“This is a root cellar we built out of an old grain bin that was going to be sold for scrap metal. When we had our CSA farm in Montana we needed a place to store vegetables to eat through the winter. We also wanted a place to keep the veggies cool while we prepared them for delivery in the summer season. We had so many rocks on our property that I was thinking about building a circular root cellar, using a rock wall that by design would keep the walls from caving in. That’s where the thought process started, circular things that would hold up to the pressures of dirt pushing against them. I was thinking about culverts at the time, and it led me to thinking about grain bins. Gigantic culverts! I’d always see what seemed to be abandoned grain bins in the fields along the highways and thought that maybe some farmer would be interested in selling one of them. So I checked into it. Low and behold, a farmer friend of ours knew somebody who tore down grain bins for scrap on the side, so I called him. He had two to choose from at the time, so I picked the 16 foot high by 18 foot diameter one. He said if I paid the $200 he would get for the scrap metal I could have it. SOLD!”
Read the entire article with step-by-step photos of construction at the source: Homestead Haven
3 thoughts on “Grain Bin Root Cellar”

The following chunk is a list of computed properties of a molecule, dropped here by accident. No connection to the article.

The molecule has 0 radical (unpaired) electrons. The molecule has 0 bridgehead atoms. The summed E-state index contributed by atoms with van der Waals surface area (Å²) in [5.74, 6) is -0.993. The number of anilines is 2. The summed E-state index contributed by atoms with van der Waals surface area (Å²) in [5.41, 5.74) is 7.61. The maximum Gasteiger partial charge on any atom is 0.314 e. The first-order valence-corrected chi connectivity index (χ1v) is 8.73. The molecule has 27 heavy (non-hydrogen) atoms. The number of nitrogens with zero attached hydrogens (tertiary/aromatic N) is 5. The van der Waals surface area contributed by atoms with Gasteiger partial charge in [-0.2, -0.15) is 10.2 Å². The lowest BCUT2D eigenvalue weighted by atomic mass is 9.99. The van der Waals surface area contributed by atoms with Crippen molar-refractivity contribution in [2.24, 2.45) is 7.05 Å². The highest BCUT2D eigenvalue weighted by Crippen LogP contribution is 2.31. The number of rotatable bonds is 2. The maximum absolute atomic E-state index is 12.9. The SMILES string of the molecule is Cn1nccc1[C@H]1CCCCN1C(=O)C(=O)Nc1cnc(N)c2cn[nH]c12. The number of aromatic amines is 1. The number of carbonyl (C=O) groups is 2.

that was pretty awesome. I would like to build a house underground, but how would you work the septic tank? It would simply be even lower in the ground relative to the house?
It seems to me berming would the way to go.especially here in GA where it rains regularly. I’d have nightmares about water coming thru the walls.
Building below grade, even a little, is risky. Even people in dry climates get flooded eventually during a sudden downpour. It’s not worth the risk in my opinion. Always build on high ground and slope the ground away from the structure. Good draining soil is a plus. Then berm soil against the house if you want. 30″ high berm is a good height. You get some decent thermal benefits without risk of moisture damage and heavy pressure on the walls.
If you did build entirely underground then you’d need to pump the wastes up to a septic tank. That’s how it’s usually done. I’ll leave it to your imagination to guess what happens when the pump doesn’t work.
I was just thinking about the idea of an underground grain bin home. I had the thought that you could stack block 3/4s around the cylinder like Roy Roy did with his Earthwood home then have the grain bin sidewall dropped in by crane. bolt the “stiffeners” ( vertical sidewall strengthening beams) on the inside of the bin and then you bolt horizontal rings ( wind rings) to the stiffeners to make sure that the cylinder is super strong. Then you bolt your plumbing and electrical to the stiffeners along the circumference of the bin – then blow in insulation – bolt interior walls to brackets coming off the stiffeners. It is possible.